Dear Sydney Writers’ Festival,
For a few years now, I’ve been eagerly scouring your program, looking for the right panel to suit my romantic heart. I’ve attended quite a few events and I’ve got to be honest — they were underwhelming. But don’t worry, my reasons aren’t without cause.
Last year, I experienced a frustrated rage like no other when a few friends and I braved the rain and storm to bundle into a gigantic warehouse where we sat at what was meant to be a romance panel on popular romance fiction.
What we got was a group of very talented authors who didn’t write romance. And didn’t really have any interest in talking about it.
What they had to say was interesting in its own right, but come on, I was there to talk about the romance. I wanted to listen to authors who were passionate about the genre, champions for this much maligned cluster of books that in no way deserves the constant derision and scorn it receives. These authors were so reluctant to even be labelled as romance authors that each of them insisted that they only wrote books with romantic elements — their books were much more than mere romance.
Now, as an avid reader of romance, to hear the genre oh so subtly dismissed was rage inducing. I sat, helpless, as minute after minute passed and we were pushed further and further away from the very idea of romance. I’m not sure what the other audience members were feeling, but my friends and I were fuming. It was like walking into a secondhand bookstore only to find out that they don’t sell romance novels (which happens quite often but it just means that I don’t go to those places because they have poor taste). When Kat asked a question about Mills and Boon, the panel members were kind enough to explain the difference between category and single title romance. To a romance reader.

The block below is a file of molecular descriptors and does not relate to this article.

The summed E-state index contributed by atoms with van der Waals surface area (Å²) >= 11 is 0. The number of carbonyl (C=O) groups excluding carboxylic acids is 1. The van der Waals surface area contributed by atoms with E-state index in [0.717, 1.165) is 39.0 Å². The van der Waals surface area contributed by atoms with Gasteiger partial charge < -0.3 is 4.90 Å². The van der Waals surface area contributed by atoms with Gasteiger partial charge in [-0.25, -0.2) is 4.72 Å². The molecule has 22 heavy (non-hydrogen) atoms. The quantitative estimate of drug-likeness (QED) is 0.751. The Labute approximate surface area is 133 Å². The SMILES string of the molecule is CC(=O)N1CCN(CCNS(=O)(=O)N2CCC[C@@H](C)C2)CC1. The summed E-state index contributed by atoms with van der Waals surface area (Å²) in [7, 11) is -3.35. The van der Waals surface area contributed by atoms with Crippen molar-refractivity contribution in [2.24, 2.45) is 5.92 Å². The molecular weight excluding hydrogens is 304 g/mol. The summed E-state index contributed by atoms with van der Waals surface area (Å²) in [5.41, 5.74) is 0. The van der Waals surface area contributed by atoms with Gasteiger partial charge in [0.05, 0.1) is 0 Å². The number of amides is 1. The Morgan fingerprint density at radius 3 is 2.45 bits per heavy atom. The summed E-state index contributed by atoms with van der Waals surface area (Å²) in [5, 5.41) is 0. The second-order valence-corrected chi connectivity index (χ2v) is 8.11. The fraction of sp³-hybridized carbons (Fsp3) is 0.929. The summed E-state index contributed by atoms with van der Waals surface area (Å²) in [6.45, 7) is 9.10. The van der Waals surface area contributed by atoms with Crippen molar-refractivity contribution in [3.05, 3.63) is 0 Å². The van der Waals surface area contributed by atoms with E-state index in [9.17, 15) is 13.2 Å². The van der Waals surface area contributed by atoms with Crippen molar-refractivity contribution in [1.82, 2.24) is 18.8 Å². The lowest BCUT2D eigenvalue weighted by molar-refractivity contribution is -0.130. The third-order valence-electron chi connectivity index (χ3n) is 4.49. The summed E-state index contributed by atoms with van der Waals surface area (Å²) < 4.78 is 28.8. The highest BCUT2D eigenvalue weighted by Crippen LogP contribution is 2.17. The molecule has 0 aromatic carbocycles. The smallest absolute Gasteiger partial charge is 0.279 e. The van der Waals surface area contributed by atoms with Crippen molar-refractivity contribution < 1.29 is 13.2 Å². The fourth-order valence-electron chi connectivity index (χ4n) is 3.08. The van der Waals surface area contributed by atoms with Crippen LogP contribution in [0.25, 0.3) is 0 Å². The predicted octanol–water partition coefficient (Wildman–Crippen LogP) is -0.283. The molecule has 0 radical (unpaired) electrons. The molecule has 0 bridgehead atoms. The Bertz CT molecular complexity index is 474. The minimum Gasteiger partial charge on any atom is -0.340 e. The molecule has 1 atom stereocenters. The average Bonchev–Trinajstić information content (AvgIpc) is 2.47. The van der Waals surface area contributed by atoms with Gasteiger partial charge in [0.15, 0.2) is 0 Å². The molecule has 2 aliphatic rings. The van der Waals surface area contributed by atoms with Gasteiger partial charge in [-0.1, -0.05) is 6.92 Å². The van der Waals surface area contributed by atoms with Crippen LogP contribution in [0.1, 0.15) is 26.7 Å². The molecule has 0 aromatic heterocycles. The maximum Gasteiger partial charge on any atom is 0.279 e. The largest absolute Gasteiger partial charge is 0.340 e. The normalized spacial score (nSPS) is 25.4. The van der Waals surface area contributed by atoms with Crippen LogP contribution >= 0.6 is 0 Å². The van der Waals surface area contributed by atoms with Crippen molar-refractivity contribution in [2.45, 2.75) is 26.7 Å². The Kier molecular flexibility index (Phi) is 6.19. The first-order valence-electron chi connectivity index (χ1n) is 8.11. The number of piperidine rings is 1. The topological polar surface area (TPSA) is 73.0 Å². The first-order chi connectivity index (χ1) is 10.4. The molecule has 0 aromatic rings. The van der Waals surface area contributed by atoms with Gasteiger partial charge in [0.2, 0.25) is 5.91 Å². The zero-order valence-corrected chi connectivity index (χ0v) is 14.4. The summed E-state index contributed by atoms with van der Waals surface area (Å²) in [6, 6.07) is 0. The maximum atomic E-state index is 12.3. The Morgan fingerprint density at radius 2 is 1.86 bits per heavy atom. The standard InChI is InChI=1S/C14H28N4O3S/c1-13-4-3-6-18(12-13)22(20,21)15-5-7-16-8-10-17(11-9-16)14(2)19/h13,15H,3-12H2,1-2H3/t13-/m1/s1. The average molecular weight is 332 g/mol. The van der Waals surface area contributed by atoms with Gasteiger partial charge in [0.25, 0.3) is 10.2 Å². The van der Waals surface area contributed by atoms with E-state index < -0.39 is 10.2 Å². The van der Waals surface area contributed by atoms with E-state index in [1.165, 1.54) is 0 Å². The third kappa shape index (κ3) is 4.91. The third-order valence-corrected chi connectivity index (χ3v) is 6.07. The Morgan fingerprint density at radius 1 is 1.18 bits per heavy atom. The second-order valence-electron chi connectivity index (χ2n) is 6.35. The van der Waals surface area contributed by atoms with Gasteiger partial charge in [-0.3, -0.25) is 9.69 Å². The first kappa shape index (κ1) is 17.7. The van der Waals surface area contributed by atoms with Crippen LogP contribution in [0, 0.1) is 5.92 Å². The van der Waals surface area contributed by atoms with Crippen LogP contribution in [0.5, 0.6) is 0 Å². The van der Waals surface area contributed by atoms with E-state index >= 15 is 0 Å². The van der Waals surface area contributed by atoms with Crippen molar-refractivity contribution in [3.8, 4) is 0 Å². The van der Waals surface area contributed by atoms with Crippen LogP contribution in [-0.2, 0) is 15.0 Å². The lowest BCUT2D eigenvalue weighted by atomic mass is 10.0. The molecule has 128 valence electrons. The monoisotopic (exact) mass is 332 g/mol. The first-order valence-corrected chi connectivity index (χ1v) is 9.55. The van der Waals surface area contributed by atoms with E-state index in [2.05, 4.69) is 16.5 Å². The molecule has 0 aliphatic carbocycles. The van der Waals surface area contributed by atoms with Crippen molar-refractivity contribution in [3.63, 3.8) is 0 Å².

So, as a romance reader, let me tell you what I know about the genre.
According to our good friend Wikipedia, over 20% of all fiction books in the UK are romance. In North America, romance generated sales of $1.438 billion and the books continue to top bestselling lists in New York Times, USA Today and Publisher’s Weekly. And directly from the Business of Consumer Book Publishing in 2013, it stated that romance fiction was the largest share of the US consumer market in 2012 at 16.7%. Our very own Marion Lennox — Mills and Boon author extraordinaire — has sold over 20 millions books worldwide. She’s not the only one either. Take a look at Stephanie Laurens’s sales. I’ll give you a moment.
Then we have the phenomenon of rural romance. Started by Rachel Treasure and carried on by countless authors, almost all rural romances were selling upwards of ten thousand copies — according to the Sydney Morning Herald, most Australian novelists can expect to sell around five to seven thousand. And I’m sure you’ve heard of Nora Roberts. You know her? She’s worth around $30-$60 million a year and has published over 200 novels. She started out writing for Mills and Boon. And just so you know, more than one in five paperbacks sold in this country are published by Harlequin (oh, they own M&B, guys).
And please, don’t get me started on digital publishing.
To hell with it, I’ll tell you anyway.
When the Australian market saw a shift from print to digital publishing, the romance industry’s response was insane. We had publishers rapidly converting thousands of backlist titles to supply to their readers whilst working towards simultaneous releases on both print and ebooks. It was a massive task, but they understood what needed to be done to keep their readers satisfied.